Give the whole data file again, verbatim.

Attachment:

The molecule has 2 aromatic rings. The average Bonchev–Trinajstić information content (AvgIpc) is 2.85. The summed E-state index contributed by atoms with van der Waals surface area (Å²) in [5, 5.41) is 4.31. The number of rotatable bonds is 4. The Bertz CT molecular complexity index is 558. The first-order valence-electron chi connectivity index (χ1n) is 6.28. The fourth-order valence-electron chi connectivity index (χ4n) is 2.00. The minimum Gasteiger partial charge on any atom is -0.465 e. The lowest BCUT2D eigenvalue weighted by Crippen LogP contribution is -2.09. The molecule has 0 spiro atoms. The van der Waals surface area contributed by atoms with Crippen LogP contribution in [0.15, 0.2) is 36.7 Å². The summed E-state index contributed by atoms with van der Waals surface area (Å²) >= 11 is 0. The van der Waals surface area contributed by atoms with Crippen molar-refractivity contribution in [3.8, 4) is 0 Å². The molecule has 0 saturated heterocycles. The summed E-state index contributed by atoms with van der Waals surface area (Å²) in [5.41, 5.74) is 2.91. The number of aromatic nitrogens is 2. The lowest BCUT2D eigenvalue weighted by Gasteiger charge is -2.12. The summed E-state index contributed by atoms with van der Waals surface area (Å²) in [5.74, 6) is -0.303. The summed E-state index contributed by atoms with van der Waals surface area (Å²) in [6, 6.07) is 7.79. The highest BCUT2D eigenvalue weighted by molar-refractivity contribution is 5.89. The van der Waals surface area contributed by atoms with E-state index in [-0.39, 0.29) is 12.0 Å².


The molecule has 2 aromatic rings. The average Bonchev–Trinajstić information content (AvgIpc) is 2.85. The summed E-state index contributed by atoms with van der Waals surface area (Å²) in [5, 5.41) is 4.31. The number of rotatable bonds is 4. The Bertz CT molecular complexity index is 558. The first-order valence-electron chi connectivity index (χ1n) is 6.28. The fourth-order valence-electron chi connectivity index (χ4n) is 2.00. The minimum Gasteiger partial charge on any atom is -0.465 e. The lowest BCUT2D eigenvalue weighted by Crippen LogP contribution is -2.09. The molecule has 0 spiro atoms. The van der Waals surface area contributed by atoms with Crippen LogP contribution in [0.15, 0.2) is 36.7 Å². The summed E-state index contributed by atoms with van der Waals surface area (Å²) >= 11 is 0. The van der Waals surface area contributed by atoms with Crippen molar-refractivity contribution in [3.8, 4) is 0 Å². The molecule has 0 saturated heterocycles. The summed E-state index contributed by atoms with van der Waals surface area (Å²) in [5.41, 5.74) is 2.91. The number of aromatic nitrogens is 2. The lowest BCUT2D eigenvalue weighted by Gasteiger charge is -2.12. The summed E-state index contributed by atoms with van der Waals surface area (Å²) in [5.74, 6) is -0.303. The summed E-state index contributed by atoms with van der Waals surface area (Å²) in [6, 6.07) is 7.79. The highest BCUT2D eigenvalue weighted by molar-refractivity contribution is 5.89. The van der Waals surface area contributed by atoms with E-state index in [-0.39, 0.29) is 12.0 Å².